Sorry about the title. I live on hateclicks.
I work in transformation teams, which I think earns me about as much love from organisations as turning up with bubonic plague. For a lot of organisations, the inertia of “the way things are done” means that any challenge is existential. If I turn up with my jeans, macbook, Wardley Maps, Business Model Canvas and user centred design then my work will at the very least generate work for other people (learning a new thing) or at worst make them redundant. At least in their (my straw man’s) perception.
I work in transformation teams who haven’t learned their lessons. There’s a lot of talk about “cargo culting GDS” around and about. The problem is correctly diagnosed that to transform an organisation, you place some clever people in a room, they make some things (maybe meeting some user needs in the process), show the thing and wow, everyone is won over by agile service design processes and we ride into the sunset overtaking slower, shitter businesses.
And then we wake up.
On a recent trip to Australia, I was chatting with a friend at Treasury who described her opinions (which I am paraphrasing only slightly) on the Digital Transformation Office (the Australian GDS cargo cult) as “we’re going to crush them. I will not be told how to govern by a load of Brits with macbooks”.
So that leaves us with a big bit of uncharted territory. I have not seen a digital transformation programme that got outreach right. I’ve seen push comms, push comms dressed up as engagement in the form of roadshows, social media and cake, but I haven’t seen a user needs led approach.
There are two parts to this problem. The first is the canard that developers are special people who can’t be woken up from their deep thoughts lest they die of context switch, unlike everyone else who are basically struggling to type and breathe at the same time.
The idea that the rest of the business is a distraction to the special team of special people is a pretty sure fire way of getting yourself hated. It’s this attitude writ large.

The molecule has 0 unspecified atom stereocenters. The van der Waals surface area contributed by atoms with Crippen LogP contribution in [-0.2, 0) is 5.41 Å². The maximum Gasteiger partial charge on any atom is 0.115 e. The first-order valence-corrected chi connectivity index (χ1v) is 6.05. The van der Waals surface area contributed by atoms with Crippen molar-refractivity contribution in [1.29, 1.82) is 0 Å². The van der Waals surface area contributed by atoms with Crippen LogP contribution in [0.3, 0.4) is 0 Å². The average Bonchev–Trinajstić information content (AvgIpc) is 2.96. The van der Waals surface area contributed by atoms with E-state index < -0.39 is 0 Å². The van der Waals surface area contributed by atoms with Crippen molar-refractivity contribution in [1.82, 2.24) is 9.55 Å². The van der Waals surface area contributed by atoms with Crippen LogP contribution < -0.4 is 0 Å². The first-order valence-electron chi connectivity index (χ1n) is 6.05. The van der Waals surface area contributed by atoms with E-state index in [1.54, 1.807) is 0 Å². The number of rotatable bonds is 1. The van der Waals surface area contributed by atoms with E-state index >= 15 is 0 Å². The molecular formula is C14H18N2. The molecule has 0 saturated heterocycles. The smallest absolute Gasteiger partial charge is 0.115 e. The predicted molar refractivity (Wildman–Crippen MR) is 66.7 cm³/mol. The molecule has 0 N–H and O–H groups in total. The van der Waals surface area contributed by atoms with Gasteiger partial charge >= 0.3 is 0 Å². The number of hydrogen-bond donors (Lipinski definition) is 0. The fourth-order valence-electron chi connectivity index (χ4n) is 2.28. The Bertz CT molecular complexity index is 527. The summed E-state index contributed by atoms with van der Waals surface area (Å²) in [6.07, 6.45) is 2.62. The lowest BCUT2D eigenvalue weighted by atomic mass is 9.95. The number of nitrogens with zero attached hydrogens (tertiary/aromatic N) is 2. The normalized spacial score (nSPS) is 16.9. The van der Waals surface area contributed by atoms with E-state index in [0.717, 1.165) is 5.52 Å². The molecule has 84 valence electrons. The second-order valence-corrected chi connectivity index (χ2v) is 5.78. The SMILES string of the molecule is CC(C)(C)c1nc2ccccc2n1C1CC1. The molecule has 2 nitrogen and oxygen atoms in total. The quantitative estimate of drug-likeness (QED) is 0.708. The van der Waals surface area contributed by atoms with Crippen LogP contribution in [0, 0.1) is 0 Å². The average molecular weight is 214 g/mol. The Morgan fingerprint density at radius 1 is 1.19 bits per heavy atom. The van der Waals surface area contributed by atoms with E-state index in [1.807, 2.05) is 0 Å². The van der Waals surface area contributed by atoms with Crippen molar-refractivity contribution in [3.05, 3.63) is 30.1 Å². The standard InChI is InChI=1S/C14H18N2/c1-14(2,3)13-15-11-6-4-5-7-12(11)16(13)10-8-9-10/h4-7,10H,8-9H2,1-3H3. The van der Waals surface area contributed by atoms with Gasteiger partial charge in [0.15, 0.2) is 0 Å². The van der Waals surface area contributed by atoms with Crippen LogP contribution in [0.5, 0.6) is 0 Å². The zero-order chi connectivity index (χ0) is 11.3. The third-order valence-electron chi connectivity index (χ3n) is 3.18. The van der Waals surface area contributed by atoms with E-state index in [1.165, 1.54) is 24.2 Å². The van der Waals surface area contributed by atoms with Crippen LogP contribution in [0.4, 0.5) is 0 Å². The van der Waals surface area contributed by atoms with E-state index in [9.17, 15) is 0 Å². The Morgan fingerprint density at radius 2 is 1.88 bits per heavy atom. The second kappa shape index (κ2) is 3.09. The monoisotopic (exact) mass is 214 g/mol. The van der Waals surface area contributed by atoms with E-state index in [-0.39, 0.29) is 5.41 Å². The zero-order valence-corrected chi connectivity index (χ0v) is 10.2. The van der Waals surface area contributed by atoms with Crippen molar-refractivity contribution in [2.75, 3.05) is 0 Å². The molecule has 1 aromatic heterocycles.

The other issue is that organisations can’t stand still while a transformation process happens. A couple of years ago at Service Experience Camp, I saw a workshop where designers were proposing a one week service jam with public servants in public facing roles in Berlin local government to make their working lives easier and design new systems for them. This ignored that their had been workforce cuts while demand was increasing so there was no way on earth enough people to be useful would have one week of spare time to not do their work. It also leant on the idea that workers can self organise their schedules. Mostly, they cannot.
This translates to lots of organisations. Product teams need to embed or have people from other places embedded in them, but that risks decreasing the productivity of the organisation as a whole as often, those people cannot reasonably be spared.
So I think there’s an impasse and I’m interested to see examples of how this has worked for people (if it ever has).
Can you get out and integrate with the rest of the business without:
- Slowing the team down?
- Slowing everyone else down?
- Going wagile to accommodate other people’s timelines and expectations?
I think it’s the missing pilar of how to do transformation (at least in terms of a model to follow/challenge/adapt.